Think twice before buying “activation required” software

Microsoft has certainly endorsed a dangerous trend: software that requires activation to install and run it. More and more, it’s not enough that you purchase software and install it with a serial number they give you; you must also be connected to the internet or call their telephone activation center to activate the software when you run it.

The reason for this is simple: the software publishers basically don’t trust their users, and want to monitor every installation of the software closely. It makes sense from their point of view, as long as you assume your users are out to screw you. But from our point of view, this trend is dangerous.

The first of these activation schemes was Adobe Corporation’s “Type on Call.” They would sell you a CD full of fonts, and you would call Adobe to “unlock” fonts you had purchased.

Over the years, I purchased over $2,000 worth of fonts from Adobe. That really isn’t as many as it seems, as some of the nicer faces cost upwards of $500 to purchase all the different weights and styles. My corporate identity was built using the Adobe fonts.

Then a couple of years ago, I bought a new computer. I went to install my Type-on-Call fonts and discovered that the activation servers had been shut down. Adobe had decided to discontinue the service, and suddenly I was no longer able to access fonts I’d paid dearly for. No one at Adobe was able to help, until bombarding the upper management with letters led one marketing manager sent me a CD-ROM of the fonts in question.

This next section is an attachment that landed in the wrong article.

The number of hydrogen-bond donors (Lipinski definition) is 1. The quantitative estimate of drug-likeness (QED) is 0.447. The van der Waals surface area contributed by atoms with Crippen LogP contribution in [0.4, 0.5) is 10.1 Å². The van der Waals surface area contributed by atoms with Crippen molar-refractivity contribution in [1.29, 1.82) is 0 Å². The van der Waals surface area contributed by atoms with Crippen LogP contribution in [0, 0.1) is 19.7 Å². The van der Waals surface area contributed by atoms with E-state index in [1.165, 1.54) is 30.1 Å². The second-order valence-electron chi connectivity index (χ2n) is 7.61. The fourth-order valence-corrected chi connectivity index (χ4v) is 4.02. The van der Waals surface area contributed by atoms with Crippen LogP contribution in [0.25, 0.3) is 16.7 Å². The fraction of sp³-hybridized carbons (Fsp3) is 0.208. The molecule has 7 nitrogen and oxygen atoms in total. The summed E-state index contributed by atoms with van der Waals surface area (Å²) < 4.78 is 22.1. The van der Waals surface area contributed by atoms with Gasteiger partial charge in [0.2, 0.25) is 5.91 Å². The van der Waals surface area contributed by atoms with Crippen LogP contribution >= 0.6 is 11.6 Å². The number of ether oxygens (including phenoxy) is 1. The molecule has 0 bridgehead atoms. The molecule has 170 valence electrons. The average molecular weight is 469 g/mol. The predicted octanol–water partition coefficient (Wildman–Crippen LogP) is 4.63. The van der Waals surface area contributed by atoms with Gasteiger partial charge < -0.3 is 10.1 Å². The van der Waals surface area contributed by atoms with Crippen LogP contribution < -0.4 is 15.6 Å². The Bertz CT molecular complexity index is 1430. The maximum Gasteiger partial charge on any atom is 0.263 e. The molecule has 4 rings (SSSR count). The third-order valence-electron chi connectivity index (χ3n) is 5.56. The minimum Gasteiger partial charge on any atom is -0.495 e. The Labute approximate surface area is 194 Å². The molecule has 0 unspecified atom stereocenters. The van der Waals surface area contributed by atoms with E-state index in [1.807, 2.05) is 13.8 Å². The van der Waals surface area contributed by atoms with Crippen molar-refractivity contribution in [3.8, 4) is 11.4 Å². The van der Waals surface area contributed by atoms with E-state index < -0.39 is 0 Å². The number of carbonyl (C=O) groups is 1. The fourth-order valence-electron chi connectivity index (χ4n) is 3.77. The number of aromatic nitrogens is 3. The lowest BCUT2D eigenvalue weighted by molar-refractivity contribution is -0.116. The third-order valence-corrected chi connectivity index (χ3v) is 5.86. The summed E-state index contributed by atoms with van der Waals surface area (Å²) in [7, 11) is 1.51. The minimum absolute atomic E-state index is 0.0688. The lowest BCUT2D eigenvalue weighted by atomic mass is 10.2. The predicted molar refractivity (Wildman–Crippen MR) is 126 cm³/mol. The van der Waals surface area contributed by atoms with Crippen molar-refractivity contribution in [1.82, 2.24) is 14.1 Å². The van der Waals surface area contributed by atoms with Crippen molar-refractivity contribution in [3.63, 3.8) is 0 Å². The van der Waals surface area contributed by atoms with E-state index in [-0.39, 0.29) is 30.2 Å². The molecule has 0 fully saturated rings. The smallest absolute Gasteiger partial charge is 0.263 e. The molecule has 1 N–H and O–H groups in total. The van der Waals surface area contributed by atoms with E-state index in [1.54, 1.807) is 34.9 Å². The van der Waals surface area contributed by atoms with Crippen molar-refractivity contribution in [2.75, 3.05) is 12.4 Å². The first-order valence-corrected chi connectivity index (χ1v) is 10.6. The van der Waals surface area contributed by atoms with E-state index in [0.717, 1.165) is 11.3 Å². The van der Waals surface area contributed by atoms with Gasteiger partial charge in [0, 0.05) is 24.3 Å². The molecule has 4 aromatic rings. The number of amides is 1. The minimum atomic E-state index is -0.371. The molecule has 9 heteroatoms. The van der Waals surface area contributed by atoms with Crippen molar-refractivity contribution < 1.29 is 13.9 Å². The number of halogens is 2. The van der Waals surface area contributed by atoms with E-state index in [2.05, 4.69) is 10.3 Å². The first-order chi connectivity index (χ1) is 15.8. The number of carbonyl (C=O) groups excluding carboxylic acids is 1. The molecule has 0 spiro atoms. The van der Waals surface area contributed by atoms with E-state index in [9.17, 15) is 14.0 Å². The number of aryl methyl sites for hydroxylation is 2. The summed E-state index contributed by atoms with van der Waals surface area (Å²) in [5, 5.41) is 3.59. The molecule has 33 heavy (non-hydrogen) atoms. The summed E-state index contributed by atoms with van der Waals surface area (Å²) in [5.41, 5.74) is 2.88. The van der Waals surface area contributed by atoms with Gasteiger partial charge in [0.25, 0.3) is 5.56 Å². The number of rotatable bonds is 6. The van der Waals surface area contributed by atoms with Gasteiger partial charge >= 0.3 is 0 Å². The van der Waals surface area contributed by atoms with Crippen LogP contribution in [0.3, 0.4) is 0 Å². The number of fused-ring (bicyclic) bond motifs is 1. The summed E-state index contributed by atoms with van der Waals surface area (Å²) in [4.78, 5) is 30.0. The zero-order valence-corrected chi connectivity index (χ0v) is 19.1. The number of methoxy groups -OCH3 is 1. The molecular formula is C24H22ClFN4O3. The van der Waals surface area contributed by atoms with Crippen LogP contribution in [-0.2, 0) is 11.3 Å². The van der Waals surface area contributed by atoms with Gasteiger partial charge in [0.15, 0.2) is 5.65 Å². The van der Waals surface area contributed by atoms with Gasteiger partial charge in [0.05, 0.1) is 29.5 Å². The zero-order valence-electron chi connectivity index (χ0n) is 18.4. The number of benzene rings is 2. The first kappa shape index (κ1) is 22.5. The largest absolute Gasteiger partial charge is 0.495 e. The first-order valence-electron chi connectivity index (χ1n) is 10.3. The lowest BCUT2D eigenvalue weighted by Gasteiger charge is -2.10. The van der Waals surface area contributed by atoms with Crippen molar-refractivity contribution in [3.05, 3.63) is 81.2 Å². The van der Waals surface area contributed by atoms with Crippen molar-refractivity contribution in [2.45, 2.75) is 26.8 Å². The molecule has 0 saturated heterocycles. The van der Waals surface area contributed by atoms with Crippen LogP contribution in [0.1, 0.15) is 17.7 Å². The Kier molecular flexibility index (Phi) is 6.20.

Herein lies the danger: in the interests of their fraud protection, you are integrating the business fortunes and decisions of the software vendor into your infrastructure. If they go out of business, get acquired, or just decide to stop supporting their service, the next time you need to install their software, you can’t do it. If that software is critical to your business, you’re just plain out of luck.

And even if they’re still in business, it’s still a business burden for you. You won’t always have a net connection when setting up a new machine. Sometimes–for security reasons or otherwise–you might want to install your software with your new machine disconnected from the network. Whatever the case, you’ll now have to jump through activation hoops. Windows already takes way too long to reinstall, thanks to its convoluted architecture. If you have to make activation phone calls and convince the $3.95/hour clerk on the other end that you own the software you’ve already bought and paid for, you’re spending more of your time and money just to satisfy their paranoia.

Of course, no company would ever use this as a technique for forcing you to upgrade. Microsoft, for example, would never abuse their activation system by dropping activation of old products, forcing you to upgrade. But if a Microsoft doobie reads this article, watch out, they just may change their mind.

Some of the best software I’ve ever used (and continue to use) has been discontinued over time. If it had required activation, I’d be out of luck, forced to use inferior software. Some great software has started requiring activation, so I’m sticking with the last version I could install at will:

  • Windows 2000. XP is nice, but requires activation.
  • Macromedia Dreamweaver MX. MX 2004 is nice, but requires activation.
  • AdSubtract Pro 2.55. AdSubtract Pro 3 is nice, but requires activation.

Anyone have anything else to add to the list? It’s a sorry state of affairs when vendors so callously disregard the business integrity of their customer, but as a customer, be wise and pressure vendors to sell us software that works the way our businesses require.

Think twice before buying “activation requir…

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